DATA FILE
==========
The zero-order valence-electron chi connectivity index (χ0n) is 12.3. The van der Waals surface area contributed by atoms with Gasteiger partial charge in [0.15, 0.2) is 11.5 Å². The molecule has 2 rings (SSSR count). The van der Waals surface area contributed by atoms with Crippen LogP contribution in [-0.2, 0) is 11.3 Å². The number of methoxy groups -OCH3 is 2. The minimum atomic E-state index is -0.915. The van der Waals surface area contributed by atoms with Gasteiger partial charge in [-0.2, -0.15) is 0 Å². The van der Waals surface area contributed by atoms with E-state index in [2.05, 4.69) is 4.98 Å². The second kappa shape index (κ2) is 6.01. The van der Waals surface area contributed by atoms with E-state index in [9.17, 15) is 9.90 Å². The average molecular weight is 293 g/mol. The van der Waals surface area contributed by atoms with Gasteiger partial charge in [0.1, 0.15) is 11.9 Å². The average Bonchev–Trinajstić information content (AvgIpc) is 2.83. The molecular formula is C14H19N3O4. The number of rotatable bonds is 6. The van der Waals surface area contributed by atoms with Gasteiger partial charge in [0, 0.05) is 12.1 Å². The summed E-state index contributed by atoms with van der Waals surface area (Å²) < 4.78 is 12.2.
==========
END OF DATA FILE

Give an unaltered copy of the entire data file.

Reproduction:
The zero-order valence-electron chi connectivity index (χ0n) is 12.3. The van der Waals surface area contributed by atoms with Gasteiger partial charge in [0.15, 0.2) is 11.5 Å². The molecule has 2 rings (SSSR count). The van der Waals surface area contributed by atoms with Crippen LogP contribution in [-0.2, 0) is 11.3 Å². The number of methoxy groups -OCH3 is 2. The minimum atomic E-state index is -0.915. The van der Waals surface area contributed by atoms with Gasteiger partial charge in [-0.2, -0.15) is 0 Å². The van der Waals surface area contributed by atoms with E-state index in [2.05, 4.69) is 4.98 Å². The second kappa shape index (κ2) is 6.01. The van der Waals surface area contributed by atoms with E-state index in [9.17, 15) is 9.90 Å². The average molecular weight is 293 g/mol. The van der Waals surface area contributed by atoms with Gasteiger partial charge in [0.1, 0.15) is 11.9 Å². The average Bonchev–Trinajstić information content (AvgIpc) is 2.83. The molecular formula is C14H19N3O4. The number of rotatable bonds is 6. The van der Waals surface area contributed by atoms with Gasteiger partial charge in [0, 0.05) is 12.1 Å². The summed E-state index contributed by atoms with van der Waals surface area (Å²) < 4.78 is 12.2.